I know me. At least I know me as well as God has given me insight to know me. Some things about me still remain a mystery. I often wonder if I'm not quite grasping something. Then at other times I wonder (due to my sinful prideful nature) if I'm one of the few that does grasp this. Then I return to thinking that I don't know what to think. Are you curious yet?
I'm unworthy, I'm wretched, and even my best intentions are full of selfish, prideful, critical and self seeking motivations. I play the piano at church, silently begging God that He would somehow bless someone with my music, despite the fact that I don't know what I'm doing. I've done puppets, praying that God would somehow use the foolish words that pop out of my mouth to teach a child of God's love. I spend so much energy of every action praying that somehow God would take my feeble, foolish actions and somehow make something good from it.
I have little to no creative talent when it comes to decorating things and my co-worker most definitely does, yet my co-worker always sends me out to get the supplies to make gift baskets for our clients. I always come back with bags full of various things, just hoping and praying that she will make something good out of it. That's how I feel about God. It comes naturally to me to hurt people, even when I'm not wanting to, it comes naturally to me to not love people that hurt or anger me, it comes natural to me to go with my first instincts rather than wait for God's will to become evident to me and worst of all, it comes as natural to me as breathing to speak my opinions trying to sway others rather than to hold my peace and simply pray that God would sway them.
The reason I question my beliefs on this is it seems like I should be living in some sort of joyous victory, that He has made me worthy and so now I am. And in a way I grasp that, because that is what gives me the greatest understanding of His love. But my beliefs concerning my unworthiness are what now hold me back from actions. It is what reminds me to not go with my first instincts, all the time, but to wait for God's leading and direction. It is what reminds me when I'm contemplating someone else's unworthiness for them, that God loves them, with the same love and mercy He's given me. And that, just like whoever I'm trying to criticize, I don't deserve that love.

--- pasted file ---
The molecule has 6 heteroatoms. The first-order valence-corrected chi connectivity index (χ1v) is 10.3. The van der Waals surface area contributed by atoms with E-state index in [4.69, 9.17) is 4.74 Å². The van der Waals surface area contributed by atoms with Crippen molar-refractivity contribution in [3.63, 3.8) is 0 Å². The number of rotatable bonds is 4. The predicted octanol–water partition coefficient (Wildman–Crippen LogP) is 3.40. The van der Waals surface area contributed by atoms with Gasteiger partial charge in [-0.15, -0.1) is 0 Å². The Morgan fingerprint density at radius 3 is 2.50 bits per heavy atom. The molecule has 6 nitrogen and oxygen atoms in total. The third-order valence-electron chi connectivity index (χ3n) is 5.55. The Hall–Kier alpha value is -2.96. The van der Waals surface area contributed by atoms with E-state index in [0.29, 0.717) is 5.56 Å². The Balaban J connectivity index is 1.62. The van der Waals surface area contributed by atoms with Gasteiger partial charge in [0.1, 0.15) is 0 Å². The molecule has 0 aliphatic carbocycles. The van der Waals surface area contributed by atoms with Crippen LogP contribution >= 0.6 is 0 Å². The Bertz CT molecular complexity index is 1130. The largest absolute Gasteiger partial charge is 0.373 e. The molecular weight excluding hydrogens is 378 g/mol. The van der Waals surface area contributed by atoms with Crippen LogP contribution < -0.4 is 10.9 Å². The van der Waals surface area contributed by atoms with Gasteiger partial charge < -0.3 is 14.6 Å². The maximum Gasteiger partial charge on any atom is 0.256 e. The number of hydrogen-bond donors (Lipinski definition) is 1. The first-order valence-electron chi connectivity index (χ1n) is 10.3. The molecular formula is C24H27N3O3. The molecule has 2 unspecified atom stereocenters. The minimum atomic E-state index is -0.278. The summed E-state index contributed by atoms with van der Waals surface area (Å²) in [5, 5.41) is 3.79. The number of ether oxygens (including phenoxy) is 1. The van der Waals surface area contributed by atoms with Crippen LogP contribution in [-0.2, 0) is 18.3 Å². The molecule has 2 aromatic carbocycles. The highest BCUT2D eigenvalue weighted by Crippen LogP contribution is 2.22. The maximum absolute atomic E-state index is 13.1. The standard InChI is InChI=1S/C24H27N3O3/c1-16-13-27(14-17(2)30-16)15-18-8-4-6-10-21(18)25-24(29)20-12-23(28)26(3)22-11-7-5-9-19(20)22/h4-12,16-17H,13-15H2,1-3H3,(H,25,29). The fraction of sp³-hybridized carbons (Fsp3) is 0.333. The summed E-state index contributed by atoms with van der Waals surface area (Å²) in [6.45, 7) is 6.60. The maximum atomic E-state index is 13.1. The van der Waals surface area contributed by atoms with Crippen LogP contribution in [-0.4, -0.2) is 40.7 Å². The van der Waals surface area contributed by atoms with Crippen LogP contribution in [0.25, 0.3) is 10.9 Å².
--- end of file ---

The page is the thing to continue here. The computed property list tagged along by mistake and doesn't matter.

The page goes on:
Despite how serious a thought process this is for me, I wanted to leave you with a joke that I found in the comments of a new blog I've discovered. I'll be visiting there often, and would recommend you give it a look as well.
There's a joke I heard a long time ago, that comes from the definition of a Yiddish word:
Shamus, n. [Yiddish]: A shamus is a guy who takes care of handyman tasks around the temple, and makes sure everything is in working order. A shamus is at the bottom of the pecking order of synagogue functionaries, and there's a joke about that: A rabbi, to show his humility before God, cries out in the middle of a service, "Oh, Lord, I am nobody!" The cantor, not to be bested, also cries out, "Oh, Lord, I am nobody!" The shamus, deeply moved, follows suit and cries, "Oh, Lord, I am nobody!" The rabbi turns to the cantor and says, "Look who thinks he's nobody!"
-Arthur Naiman, "Every Goy's Guide to Yiddish"